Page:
Recently I noticed a display of blue and white china in a local store and mused how we use the word ‘china’ interchangeably with ‘porcelain’. Of course ‘china’ was commonly used to mean from China when referring to dinnerware and tea sets as until the mid-eighteenth century porcelain only came from China.
However, during the 18th century experimentation saw the creation of the first European porcelain pieces, as shown in the photograph below. This roughly finished dish was made in Holland with the year 1739 painted into its design. Produced with a poor, pitted glaze finish it is clearly a lesser version of any similar contemporary Chinese porcelain.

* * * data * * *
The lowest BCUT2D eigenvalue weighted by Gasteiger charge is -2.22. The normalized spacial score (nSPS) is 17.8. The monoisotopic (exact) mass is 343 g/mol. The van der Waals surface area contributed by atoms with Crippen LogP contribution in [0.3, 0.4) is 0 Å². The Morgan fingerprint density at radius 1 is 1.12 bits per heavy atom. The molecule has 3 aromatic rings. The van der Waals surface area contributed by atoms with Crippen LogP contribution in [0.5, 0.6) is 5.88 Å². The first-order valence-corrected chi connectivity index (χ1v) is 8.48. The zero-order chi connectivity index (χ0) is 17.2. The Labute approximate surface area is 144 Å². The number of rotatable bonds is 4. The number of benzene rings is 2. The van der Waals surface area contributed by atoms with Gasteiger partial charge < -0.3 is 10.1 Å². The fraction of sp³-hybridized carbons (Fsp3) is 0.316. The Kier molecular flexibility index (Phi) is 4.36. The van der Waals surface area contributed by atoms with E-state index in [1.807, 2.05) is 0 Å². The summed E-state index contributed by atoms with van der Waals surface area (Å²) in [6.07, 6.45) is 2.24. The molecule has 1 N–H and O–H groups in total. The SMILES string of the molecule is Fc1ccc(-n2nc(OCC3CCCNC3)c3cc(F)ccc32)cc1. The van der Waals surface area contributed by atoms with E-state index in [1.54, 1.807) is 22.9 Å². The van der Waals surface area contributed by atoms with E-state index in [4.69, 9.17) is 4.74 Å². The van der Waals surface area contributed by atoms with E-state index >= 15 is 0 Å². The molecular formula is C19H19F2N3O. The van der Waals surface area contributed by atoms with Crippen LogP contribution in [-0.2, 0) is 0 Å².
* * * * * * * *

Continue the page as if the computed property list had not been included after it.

Interestingly, one of the places in Europe where blue and white soft paste porcelain was successfully produced by the 1750s was Lowestoft, a fishing port on the Suffolk coast of East Anglia. The Lowestoft factory produced domestic items from 1757-1801.
Their ceramic range included teapots, teabowls and saucers, mugs, jugs and creamboats decorated with various blue underglaze patterns in a Chinese style.
Although the Lowestoft china business was small compared to Staffordshire or London, enough authentic pieces still survive to support a devoted group of mostly East Anglian collectors. A small saucer may be acquired for about £100, whereas the record price for a rare, 14 cm tall, flask is £24,000 achieved at Bonhams in 2010.
I certainly don’t have a spare £24,000 for this beautifully painted flask, but I do find the old Lowestoft factory’s interpretation of the classic ‘blue and white’ aesthetic pleasingly inspirational.